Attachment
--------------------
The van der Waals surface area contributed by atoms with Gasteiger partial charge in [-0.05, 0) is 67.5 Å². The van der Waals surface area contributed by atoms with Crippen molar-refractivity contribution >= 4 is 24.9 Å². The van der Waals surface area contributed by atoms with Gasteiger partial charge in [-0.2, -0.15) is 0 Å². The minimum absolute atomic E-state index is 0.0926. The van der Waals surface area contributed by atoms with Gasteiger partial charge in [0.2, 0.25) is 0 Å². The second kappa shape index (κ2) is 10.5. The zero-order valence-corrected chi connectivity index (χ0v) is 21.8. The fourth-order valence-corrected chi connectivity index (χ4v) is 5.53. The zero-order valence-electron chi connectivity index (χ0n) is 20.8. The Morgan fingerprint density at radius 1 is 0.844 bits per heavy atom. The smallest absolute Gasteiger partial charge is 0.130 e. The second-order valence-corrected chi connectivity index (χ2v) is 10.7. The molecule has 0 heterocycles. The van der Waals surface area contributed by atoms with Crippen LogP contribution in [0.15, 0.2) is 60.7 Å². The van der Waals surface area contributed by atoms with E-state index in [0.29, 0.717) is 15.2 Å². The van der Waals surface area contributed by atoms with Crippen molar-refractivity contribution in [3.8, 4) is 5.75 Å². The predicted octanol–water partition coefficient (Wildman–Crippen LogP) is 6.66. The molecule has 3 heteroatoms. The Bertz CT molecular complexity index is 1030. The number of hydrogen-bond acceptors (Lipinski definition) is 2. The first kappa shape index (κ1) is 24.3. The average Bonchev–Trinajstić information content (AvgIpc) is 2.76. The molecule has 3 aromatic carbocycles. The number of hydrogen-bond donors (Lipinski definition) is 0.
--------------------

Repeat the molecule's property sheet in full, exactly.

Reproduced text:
The van der Waals surface area contributed by atoms with Gasteiger partial charge in [-0.05, 0) is 67.5 Å². The van der Waals surface area contributed by atoms with Crippen molar-refractivity contribution >= 4 is 24.9 Å². The van der Waals surface area contributed by atoms with Gasteiger partial charge in [-0.2, -0.15) is 0 Å². The minimum absolute atomic E-state index is 0.0926. The van der Waals surface area contributed by atoms with Gasteiger partial charge in [0.2, 0.25) is 0 Å². The second kappa shape index (κ2) is 10.5. The zero-order valence-corrected chi connectivity index (χ0v) is 21.8. The fourth-order valence-corrected chi connectivity index (χ4v) is 5.53. The zero-order valence-electron chi connectivity index (χ0n) is 20.8. The Morgan fingerprint density at radius 1 is 0.844 bits per heavy atom. The smallest absolute Gasteiger partial charge is 0.130 e. The second-order valence-corrected chi connectivity index (χ2v) is 10.7. The molecule has 0 heterocycles. The van der Waals surface area contributed by atoms with Crippen LogP contribution in [0.15, 0.2) is 60.7 Å². The van der Waals surface area contributed by atoms with E-state index in [0.29, 0.717) is 15.2 Å². The van der Waals surface area contributed by atoms with Crippen molar-refractivity contribution in [3.8, 4) is 5.75 Å². The predicted octanol–water partition coefficient (Wildman–Crippen LogP) is 6.66. The molecule has 3 heteroatoms. The Bertz CT molecular complexity index is 1030. The number of hydrogen-bond acceptors (Lipinski definition) is 2. The first kappa shape index (κ1) is 24.3. The average Bonchev–Trinajstić information content (AvgIpc) is 2.76. The molecule has 3 aromatic carbocycles. The number of hydrogen-bond donors (Lipinski definition) is 0.